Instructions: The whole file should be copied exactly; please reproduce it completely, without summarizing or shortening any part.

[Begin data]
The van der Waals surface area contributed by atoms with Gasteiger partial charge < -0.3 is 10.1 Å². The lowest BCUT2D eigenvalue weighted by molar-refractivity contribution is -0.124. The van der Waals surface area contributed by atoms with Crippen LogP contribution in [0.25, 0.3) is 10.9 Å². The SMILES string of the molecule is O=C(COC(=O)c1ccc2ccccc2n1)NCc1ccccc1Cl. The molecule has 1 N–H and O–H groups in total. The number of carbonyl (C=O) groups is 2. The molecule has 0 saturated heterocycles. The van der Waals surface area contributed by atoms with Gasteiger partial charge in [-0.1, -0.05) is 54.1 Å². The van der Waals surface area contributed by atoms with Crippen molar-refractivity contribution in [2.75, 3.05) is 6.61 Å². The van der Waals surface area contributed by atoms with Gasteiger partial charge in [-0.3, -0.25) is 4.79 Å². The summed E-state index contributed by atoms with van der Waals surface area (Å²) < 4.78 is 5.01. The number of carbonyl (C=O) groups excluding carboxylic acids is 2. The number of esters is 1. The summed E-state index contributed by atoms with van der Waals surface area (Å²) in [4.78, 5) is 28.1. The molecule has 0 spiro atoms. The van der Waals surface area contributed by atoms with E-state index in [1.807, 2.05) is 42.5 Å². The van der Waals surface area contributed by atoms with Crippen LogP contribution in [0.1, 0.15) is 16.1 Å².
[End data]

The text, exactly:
The van der Waals surface area contributed by atoms with Gasteiger partial charge < -0.3 is 10.1 Å². The lowest BCUT2D eigenvalue weighted by molar-refractivity contribution is -0.124. The van der Waals surface area contributed by atoms with Crippen LogP contribution in [0.25, 0.3) is 10.9 Å². The SMILES string of the molecule is O=C(COC(=O)c1ccc2ccccc2n1)NCc1ccccc1Cl. The molecule has 1 N–H and O–H groups in total. The number of carbonyl (C=O) groups is 2. The molecule has 0 saturated heterocycles. The van der Waals surface area contributed by atoms with Gasteiger partial charge in [-0.1, -0.05) is 54.1 Å². The van der Waals surface area contributed by atoms with Crippen molar-refractivity contribution in [2.75, 3.05) is 6.61 Å². The van der Waals surface area contributed by atoms with Gasteiger partial charge in [-0.3, -0.25) is 4.79 Å². The summed E-state index contributed by atoms with van der Waals surface area (Å²) < 4.78 is 5.01. The number of carbonyl (C=O) groups excluding carboxylic acids is 2. The number of esters is 1. The summed E-state index contributed by atoms with van der Waals surface area (Å²) in [4.78, 5) is 28.1. The molecule has 0 spiro atoms. The van der Waals surface area contributed by atoms with E-state index in [1.807, 2.05) is 42.5 Å². The van der Waals surface area contributed by atoms with Crippen LogP contribution in [0.1, 0.15) is 16.1 Å².